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Arts Louder, Bolder & Full Of Swagger: A Post-Urbanscapes Conversation With British Band Glass Animals

Louder, Bolder & Full Of Swagger: A Post-Urbanscapes Conversation With British Band Glass Animals

Louder, Bolder & Full Of Swagger: A Post-Urbanscapes Conversation With British Band Glass Animals
Ed Irwin-Singer, Drew Macfarlane, Dave Bayley and Joe Seaward photographed at The Chow Kit
By Koyyi Chin
By Koyyi Chin
December 10, 2019
Glass Animals have come a long way since its formation in 2010. A day after the band's powerful performance at Urbanscapes 2019, we sit down with lead singer Dave Bayley and drummer Joe Seaward to learn about their musical journey so far
Dave Bayley and Joe Seaward
Dave Bayley and Joe Seaward

'Twas the night during Christmas

Before they became the genre-defying entity that is Glass Animals, Ed Irwin-Singer, Drew Macfarlane, Dave Bayley and Joe Seaward were childhood friends who sat on the same school bus and shared a love for music—but never once considered a career in music.

"I never even thought about playing," Joe begins."That was Dave."

Laughing sheepishly, the lead singer Dave replies: "Me neither, but it was my fault in the end. I showed them a song once while I was drunk—and Joe was like, 'Put it on the internet'."

"I remember that," Joe says. "You asked me to come around your house during Christmas, and showed us these songs you'd written and asked what we thought about them. I told you to put them on Myspace, which at the time was sort of dying a horrible death. Then you said to me that if you put them on the internet, would I form a band with you."

"And then Drew and Ed were roped into it," Dave adds. 

See also: Boy Pablo, The Norwegian Indie Music Sensation, Answers 5 Burning Questions

Welcome to the rest of the world

Their debut EP Leaflings was released in 2012, followed by the album Zaba in 2014 and a second album How To Be A Human Being in 2016. Both albums earned critical praise.

From the dreamlike, esoteric sounds on Leaflings and Zaba to the near manic energy of How To Be A Human Being, it was audibly evident that travelling and performing around the world has sharpened their musical instincts.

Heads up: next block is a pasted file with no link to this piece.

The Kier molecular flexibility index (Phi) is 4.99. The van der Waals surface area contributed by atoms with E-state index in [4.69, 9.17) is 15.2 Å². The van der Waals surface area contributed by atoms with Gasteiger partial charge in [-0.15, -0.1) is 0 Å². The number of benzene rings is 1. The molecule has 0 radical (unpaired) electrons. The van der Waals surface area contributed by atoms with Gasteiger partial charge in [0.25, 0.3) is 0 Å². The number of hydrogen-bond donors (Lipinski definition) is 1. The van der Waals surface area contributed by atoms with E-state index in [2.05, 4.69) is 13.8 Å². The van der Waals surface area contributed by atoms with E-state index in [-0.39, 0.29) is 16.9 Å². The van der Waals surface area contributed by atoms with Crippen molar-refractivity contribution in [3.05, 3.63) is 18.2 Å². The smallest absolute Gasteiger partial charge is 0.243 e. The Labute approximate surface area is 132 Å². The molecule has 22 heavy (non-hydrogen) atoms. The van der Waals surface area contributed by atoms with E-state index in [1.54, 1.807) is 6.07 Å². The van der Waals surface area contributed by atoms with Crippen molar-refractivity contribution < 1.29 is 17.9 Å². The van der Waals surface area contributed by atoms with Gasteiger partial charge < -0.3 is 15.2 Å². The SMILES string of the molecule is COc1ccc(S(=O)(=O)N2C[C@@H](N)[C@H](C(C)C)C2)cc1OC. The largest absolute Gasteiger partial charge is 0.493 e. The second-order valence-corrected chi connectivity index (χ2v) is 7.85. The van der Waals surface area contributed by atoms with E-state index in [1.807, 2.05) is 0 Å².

"When Zaba was released, we weren't really part of the 'real world' - we were just doing our own thing, living out of our own pockets, which was why the album sounded so abstract," Dave explains. "At that time, we created this fantasy world of sorts, something more exciting than the real world."

"Then the album took us on a tour. We were just thrown out into the world - it's just city after city and meeting people after people."

Joe continues: "Our sound got louder, faster and heavier after consistently playing live music, which carried over to How To Be A Human Being, which had this visceral energy that got more manic and bolder—something that ultimately bled into our identity as a band."

See also: A Showcase Of The Past 30 Years In Music On Spotify

 

Defying gravity

"Initially, I wanted to do something fun," Dave says when it was time to make a video for Agnes, the final single from How To Be A Human Being. "I wanted to film the video in a Formula One car, or a rally car, get battered in it—the whole idea was to reflect mental health and depression, about how the world can beat you down and keep pushing this overwhelming weight down on you until it becomes unbearable."

The singer toyed with the idea of G-force to simulate the emotion, which then prompted Eoin Glaister, friend and film director, to show him videos of people passing out while riding a human centrifuge. Dave describes it on Youtube as "something out of a Bond villain’s lair. It’s claustrophobic and uncomfortable and also incredibly hot."

When asked if he had tried it, Joe gave a resolute, "No, absolutely not!"

Wavey Davey, Sasha Fierce and Denzel Curry

The powerful, bass-heavy track, Tokyo Drifting, is the band's latest single featuring American rapper Denzel Curry's rapid-fire rhymes and a curious character that goes by the name Wavey Davey.

"This song started out as a beat with rappers in mind," Dave says. “I had the vocal melody down but it needed someone with a lot of charisma, someone who could elevate it with Hulk-level swagger.”

And that someone was Denzel Curry, as well as Beyoncé's alter ego, Sasha Fierce, whom Dave had looked to for lyrical inspiration. 

"So Beyonce has this alter ego, right? One that allows her to be 'swaggy', be confident and be anything," the singer gesturing excitedly as he explains the process. "So I was like, I'm going to make my own then, which was how the Wavey Davey character came about and how I wrote some really 'swaggery' lyrics I thought Sasha Fierce might write herself."

"The whole experience was incredible," Dave enthuses. "When Denzel finally checked his messages, he was like, 'Bro, this is fire'."

See also: 8 Fun Things To Do In December 2019

  • Photography Khairul Imran
  • Images courtesy of Glass Animals

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Arts Urbanscapes Glass Animals Music British Band

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